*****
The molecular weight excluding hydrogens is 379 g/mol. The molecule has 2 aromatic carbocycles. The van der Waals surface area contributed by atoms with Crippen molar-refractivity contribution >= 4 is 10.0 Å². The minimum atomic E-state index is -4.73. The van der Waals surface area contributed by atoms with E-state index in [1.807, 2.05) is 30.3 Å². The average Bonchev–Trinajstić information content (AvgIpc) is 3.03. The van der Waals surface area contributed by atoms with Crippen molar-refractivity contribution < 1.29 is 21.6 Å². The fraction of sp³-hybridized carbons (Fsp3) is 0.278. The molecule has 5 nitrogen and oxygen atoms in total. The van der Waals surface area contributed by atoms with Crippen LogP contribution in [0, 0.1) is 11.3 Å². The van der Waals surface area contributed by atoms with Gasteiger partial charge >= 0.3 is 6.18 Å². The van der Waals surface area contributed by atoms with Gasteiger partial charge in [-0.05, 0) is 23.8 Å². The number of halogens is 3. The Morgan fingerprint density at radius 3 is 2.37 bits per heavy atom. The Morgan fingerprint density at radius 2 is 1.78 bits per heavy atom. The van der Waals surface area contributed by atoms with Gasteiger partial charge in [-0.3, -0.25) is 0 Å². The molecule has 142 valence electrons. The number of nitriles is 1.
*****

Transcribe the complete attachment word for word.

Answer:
The molecular weight excluding hydrogens is 379 g/mol. The molecule has 2 aromatic carbocycles. The van der Waals surface area contributed by atoms with Crippen molar-refractivity contribution >= 4 is 10.0 Å². The minimum atomic E-state index is -4.73. The van der Waals surface area contributed by atoms with E-state index in [1.807, 2.05) is 30.3 Å². The average Bonchev–Trinajstić information content (AvgIpc) is 3.03. The van der Waals surface area contributed by atoms with Crippen molar-refractivity contribution < 1.29 is 21.6 Å². The fraction of sp³-hybridized carbons (Fsp3) is 0.278. The molecule has 5 nitrogen and oxygen atoms in total. The van der Waals surface area contributed by atoms with Crippen LogP contribution in [0, 0.1) is 11.3 Å². The van der Waals surface area contributed by atoms with Gasteiger partial charge >= 0.3 is 6.18 Å². The van der Waals surface area contributed by atoms with Gasteiger partial charge in [-0.05, 0) is 23.8 Å². The number of halogens is 3. The Morgan fingerprint density at radius 3 is 2.37 bits per heavy atom. The Morgan fingerprint density at radius 2 is 1.78 bits per heavy atom. The van der Waals surface area contributed by atoms with Gasteiger partial charge in [-0.3, -0.25) is 0 Å². The molecule has 142 valence electrons. The number of nitriles is 1.